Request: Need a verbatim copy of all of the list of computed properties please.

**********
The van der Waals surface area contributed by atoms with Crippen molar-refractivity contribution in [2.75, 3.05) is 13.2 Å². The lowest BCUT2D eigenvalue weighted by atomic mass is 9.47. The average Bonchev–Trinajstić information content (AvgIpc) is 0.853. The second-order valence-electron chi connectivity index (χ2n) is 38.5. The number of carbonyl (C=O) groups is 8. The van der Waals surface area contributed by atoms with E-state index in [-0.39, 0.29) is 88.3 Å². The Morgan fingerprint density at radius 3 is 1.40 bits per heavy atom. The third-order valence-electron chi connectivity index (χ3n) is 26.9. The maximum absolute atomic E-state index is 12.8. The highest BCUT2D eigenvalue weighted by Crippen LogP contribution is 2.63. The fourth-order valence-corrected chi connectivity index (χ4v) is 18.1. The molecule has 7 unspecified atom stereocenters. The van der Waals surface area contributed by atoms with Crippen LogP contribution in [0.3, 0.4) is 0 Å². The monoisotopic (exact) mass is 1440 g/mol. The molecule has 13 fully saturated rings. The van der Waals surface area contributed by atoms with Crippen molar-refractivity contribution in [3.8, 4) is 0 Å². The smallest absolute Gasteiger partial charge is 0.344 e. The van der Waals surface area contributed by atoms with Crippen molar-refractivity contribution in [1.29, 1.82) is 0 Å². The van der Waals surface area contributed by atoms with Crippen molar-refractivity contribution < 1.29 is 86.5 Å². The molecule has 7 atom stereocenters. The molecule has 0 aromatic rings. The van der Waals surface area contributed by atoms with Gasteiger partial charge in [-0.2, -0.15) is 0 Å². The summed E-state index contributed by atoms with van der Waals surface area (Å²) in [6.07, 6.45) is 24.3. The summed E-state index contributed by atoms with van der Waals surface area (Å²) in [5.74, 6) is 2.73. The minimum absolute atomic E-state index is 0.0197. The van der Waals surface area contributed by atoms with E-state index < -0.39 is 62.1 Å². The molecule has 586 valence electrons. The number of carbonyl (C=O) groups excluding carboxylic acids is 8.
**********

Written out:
The van der Waals surface area contributed by atoms with Crippen molar-refractivity contribution in [2.75, 3.05) is 13.2 Å². The lowest BCUT2D eigenvalue weighted by atomic mass is 9.47. The average Bonchev–Trinajstić information content (AvgIpc) is 0.853. The second-order valence-electron chi connectivity index (χ2n) is 38.5. The number of carbonyl (C=O) groups is 8. The van der Waals surface area contributed by atoms with E-state index in [-0.39, 0.29) is 88.3 Å². The Morgan fingerprint density at radius 3 is 1.40 bits per heavy atom. The third-order valence-electron chi connectivity index (χ3n) is 26.9. The maximum absolute atomic E-state index is 12.8. The highest BCUT2D eigenvalue weighted by Crippen LogP contribution is 2.63. The fourth-order valence-corrected chi connectivity index (χ4v) is 18.1. The molecule has 7 unspecified atom stereocenters. The van der Waals surface area contributed by atoms with Crippen LogP contribution in [0.3, 0.4) is 0 Å². The monoisotopic (exact) mass is 1440 g/mol. The molecule has 13 fully saturated rings. The van der Waals surface area contributed by atoms with Crippen molar-refractivity contribution in [3.8, 4) is 0 Å². The smallest absolute Gasteiger partial charge is 0.344 e. The van der Waals surface area contributed by atoms with Crippen molar-refractivity contribution in [1.29, 1.82) is 0 Å². The van der Waals surface area contributed by atoms with Crippen molar-refractivity contribution < 1.29 is 86.5 Å². The molecule has 7 atom stereocenters. The molecule has 0 aromatic rings. The van der Waals surface area contributed by atoms with Gasteiger partial charge in [-0.2, -0.15) is 0 Å². The summed E-state index contributed by atoms with van der Waals surface area (Å²) in [6.07, 6.45) is 24.3. The summed E-state index contributed by atoms with van der Waals surface area (Å²) in [5.74, 6) is 2.73. The minimum absolute atomic E-state index is 0.0197. The van der Waals surface area contributed by atoms with E-state index < -0.39 is 62.1 Å². The molecule has 586 valence electrons. The number of carbonyl (C=O) groups excluding carboxylic acids is 8.